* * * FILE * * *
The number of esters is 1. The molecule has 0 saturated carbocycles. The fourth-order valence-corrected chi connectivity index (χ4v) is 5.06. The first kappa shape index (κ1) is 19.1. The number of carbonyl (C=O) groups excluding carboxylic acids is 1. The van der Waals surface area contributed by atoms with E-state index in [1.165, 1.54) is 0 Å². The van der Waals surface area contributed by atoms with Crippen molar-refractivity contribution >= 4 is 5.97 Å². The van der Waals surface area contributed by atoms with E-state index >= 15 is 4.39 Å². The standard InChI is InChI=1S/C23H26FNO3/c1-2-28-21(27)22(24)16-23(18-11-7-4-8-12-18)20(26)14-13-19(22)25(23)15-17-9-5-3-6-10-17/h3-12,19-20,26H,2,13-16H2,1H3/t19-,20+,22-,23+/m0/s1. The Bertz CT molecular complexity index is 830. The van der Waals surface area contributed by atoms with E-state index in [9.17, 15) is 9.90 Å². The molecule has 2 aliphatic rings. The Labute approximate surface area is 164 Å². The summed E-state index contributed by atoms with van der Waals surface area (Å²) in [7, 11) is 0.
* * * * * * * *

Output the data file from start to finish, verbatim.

The number of esters is 1. The molecule has 0 saturated carbocycles. The fourth-order valence-corrected chi connectivity index (χ4v) is 5.06. The first kappa shape index (κ1) is 19.1. The number of carbonyl (C=O) groups excluding carboxylic acids is 1. The van der Waals surface area contributed by atoms with E-state index in [1.165, 1.54) is 0 Å². The van der Waals surface area contributed by atoms with Crippen molar-refractivity contribution >= 4 is 5.97 Å². The van der Waals surface area contributed by atoms with E-state index >= 15 is 4.39 Å². The standard InChI is InChI=1S/C23H26FNO3/c1-2-28-21(27)22(24)16-23(18-11-7-4-8-12-18)20(26)14-13-19(22)25(23)15-17-9-5-3-6-10-17/h3-12,19-20,26H,2,13-16H2,1H3/t19-,20+,22-,23+/m0/s1. The Bertz CT molecular complexity index is 830. The van der Waals surface area contributed by atoms with E-state index in [9.17, 15) is 9.90 Å². The molecule has 2 aliphatic rings. The Labute approximate surface area is 164 Å². The summed E-state index contributed by atoms with van der Waals surface area (Å²) in [7, 11) is 0.